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Wake Up Call: Kirkland Matches Davis Polk Salary Scale

June 21, 2021, 12:26 PM

In today’s column, some Big Law firms are using signing and retention bonuses as an extra competition lever, on top of salary hikes, in the hot market for talent in key practice areas; worklaw attorneys in Los Angeles are seeing a surge in demand for advice from companies reopening after Covid shutdowns; Texas-founded Vinson & Elkins still dominates the Houston market, despite the entry of several Big Law firms.

  • Leading off, the world’s biggest law firm by revenue, Kirkland & Ellis, is matching the Davis Polk scale for associate pay hikes for the first six years on the scale and for nonequity partners, according to reports. The Davis Polk scale runs from $202,500 to $365,000 per year, depending on year of seniority. Posted by Above the Law, Kirkland’s memo stops at $330,000 for the class of 2015. Katten Muchin Rosenman’s memo matches the scale through 2014, up to $350,000. (Above the Law) (American Lawyer)
  • Several other Big Law firms matched the Davis Polk scale late last week, some of which stipulated associates have to meet their billable hour and performance requirements to get the raises. The other matches included Baker Botts, White & Case, Quinn Emanuel, Hogan Lovells, Cooley, Gibson Dunn & Crutcher, Kramer Levin, and Hunton Andrews Kurth. (Above the Law)
  • As firms face a flood of work in mergers & acquisitions, private equity, and capital markets, some are also offering signing and retention bonuses to mid-level associates with experience in those practice areas. (American Lawyer) In London, U.S. law firms have “declared war” on elite magic circle firms by offering 140,000 pound ($194,125) salaries to lure away junior lawyers, the London Times reports. (The Times)
  • Labor attorneys in Los Angeles from firms including Fisher Phillips, Akin Gump, Ogletree Deakins and others say they’re seeing a surge in demand for pandemic-related advice from companies looking to reopen after pandemic lockdowns. (Los Angeles Business Journal)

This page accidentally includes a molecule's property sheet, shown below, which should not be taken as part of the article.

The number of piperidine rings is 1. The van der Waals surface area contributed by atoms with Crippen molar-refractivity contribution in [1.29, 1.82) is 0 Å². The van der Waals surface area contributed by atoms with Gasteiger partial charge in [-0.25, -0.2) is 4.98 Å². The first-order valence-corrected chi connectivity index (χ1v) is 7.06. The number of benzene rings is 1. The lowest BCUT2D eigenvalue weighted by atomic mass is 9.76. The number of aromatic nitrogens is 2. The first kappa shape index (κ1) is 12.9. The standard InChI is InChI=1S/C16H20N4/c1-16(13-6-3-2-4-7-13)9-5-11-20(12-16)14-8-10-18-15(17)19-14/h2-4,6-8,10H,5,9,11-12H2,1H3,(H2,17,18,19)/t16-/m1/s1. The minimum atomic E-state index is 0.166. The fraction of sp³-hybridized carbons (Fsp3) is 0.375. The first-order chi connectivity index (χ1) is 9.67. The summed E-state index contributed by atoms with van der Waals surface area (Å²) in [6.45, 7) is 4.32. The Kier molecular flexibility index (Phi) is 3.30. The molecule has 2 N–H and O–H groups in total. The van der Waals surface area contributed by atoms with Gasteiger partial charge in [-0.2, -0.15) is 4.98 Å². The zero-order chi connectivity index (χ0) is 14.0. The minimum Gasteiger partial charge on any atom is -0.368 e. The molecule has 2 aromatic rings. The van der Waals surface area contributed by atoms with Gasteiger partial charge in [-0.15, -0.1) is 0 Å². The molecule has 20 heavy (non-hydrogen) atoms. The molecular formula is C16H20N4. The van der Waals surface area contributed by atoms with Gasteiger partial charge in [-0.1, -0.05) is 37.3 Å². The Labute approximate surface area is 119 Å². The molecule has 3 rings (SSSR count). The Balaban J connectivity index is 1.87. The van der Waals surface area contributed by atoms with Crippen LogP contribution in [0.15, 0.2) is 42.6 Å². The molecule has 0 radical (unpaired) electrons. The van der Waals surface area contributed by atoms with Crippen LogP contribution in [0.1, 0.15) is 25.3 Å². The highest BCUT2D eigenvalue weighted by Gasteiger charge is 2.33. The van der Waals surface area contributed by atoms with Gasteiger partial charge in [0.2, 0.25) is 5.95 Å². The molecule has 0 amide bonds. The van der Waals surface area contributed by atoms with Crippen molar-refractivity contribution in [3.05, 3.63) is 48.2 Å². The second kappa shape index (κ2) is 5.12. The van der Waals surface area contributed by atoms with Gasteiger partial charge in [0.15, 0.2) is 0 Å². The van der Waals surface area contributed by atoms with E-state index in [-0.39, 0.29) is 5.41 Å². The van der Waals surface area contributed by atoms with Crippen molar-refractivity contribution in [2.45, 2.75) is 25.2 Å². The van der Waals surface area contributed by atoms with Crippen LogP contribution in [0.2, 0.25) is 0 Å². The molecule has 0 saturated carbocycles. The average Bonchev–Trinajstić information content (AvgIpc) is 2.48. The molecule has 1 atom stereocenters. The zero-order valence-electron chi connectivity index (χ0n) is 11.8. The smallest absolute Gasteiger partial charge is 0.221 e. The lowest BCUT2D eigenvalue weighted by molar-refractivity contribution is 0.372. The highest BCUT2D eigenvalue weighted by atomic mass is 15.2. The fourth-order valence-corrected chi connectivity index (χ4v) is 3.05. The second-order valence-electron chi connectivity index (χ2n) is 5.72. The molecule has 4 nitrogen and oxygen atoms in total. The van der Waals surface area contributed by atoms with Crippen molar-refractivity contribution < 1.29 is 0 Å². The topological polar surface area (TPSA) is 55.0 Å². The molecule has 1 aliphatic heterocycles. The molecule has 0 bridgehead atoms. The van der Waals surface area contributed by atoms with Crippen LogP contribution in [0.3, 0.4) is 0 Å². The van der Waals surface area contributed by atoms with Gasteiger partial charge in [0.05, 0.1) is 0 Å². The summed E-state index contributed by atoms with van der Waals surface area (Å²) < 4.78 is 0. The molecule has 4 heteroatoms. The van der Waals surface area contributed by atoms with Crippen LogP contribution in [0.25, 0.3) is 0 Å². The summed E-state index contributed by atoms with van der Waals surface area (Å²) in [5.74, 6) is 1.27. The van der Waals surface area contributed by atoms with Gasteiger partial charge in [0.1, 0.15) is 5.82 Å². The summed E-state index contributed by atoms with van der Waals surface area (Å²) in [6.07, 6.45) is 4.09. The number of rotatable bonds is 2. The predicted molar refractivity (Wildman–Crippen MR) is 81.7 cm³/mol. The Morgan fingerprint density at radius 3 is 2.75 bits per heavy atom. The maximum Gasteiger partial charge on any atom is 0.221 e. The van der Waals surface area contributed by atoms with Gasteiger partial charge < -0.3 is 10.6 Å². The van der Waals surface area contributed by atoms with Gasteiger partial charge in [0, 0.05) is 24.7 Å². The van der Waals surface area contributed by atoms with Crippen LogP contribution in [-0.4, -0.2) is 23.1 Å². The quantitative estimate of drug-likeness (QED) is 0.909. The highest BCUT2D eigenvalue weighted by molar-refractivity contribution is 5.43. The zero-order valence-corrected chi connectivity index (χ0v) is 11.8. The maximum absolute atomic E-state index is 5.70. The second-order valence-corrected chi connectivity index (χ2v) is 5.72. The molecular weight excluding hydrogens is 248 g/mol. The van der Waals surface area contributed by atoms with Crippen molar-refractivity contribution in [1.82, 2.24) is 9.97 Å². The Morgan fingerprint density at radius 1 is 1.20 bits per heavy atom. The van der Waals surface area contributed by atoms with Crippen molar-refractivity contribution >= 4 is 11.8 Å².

Lawyers, Law Firms

  • Despite challenges, South Florida attorneys say they support continuing to use Zoom court for simple hearings post-Covid. ( In New York state, 19 older judges who were among 46 ousted last year in controversial cost cuts have returned to work after a bitter political fight. (New York Law Journal)
  • Big Law firms have been setting up in Houston for over a decade, but Texas-founded Vinson & Elkins still dominates the market with 312 lawyers in the city, compared to second-biggest firm Kirkland’s 206 lawyers. (Houston Chronicle)
  • Lina Khan, the advocate of tough antitrust enforcement appointed by the Biden administration to lead the Federal Trade Commission, reported earning nearly $100,000 as an associate law professor at Columbia Law School since September 2020. (National Law Journal)
  • The Minnesota judge in Derek Chauvin’s trial is due to sentence the former Minneapolis police officer this week for his murder convictions in the death of George Floyd. (NBC News)

Laterals, Moves

  • Crowell & Moring said experienced commercial and financial services litigator Brian Hail joined the firm from Goodwin Procter as a partner in New York; Orrick, Herrington & Suttcliffe added a team of three structured finance lawyers from Chapman and Cutler in Washington as partners. They include Mike Mitchell, who spent nearly a decade at the U.S. Securities and Exchange Commission, and former bank general counsel for capital markets Preetha Gist, who were both at Orrick earlier in their careers. Jones Day veteran, Mitch Naumoff, is the third making the move. (

Legal Education

  • The Arent Fox Center for Racial Equality announced a new partnership with Howard University School of Law’s Thurgood Marshall Civil Rights Center. Under the program, Howard Law professors and students will work with Arent Fox lawyers and administrative staff to identify, research, and produce policy analysis and research projects on systemic racism and racial injustice, the law firm said. (

To contact the correspondent on this story: Rick Mitchell in Paris at

To contact the editors responsible for this story: Rebekah Mintzer at; Darren Bowman at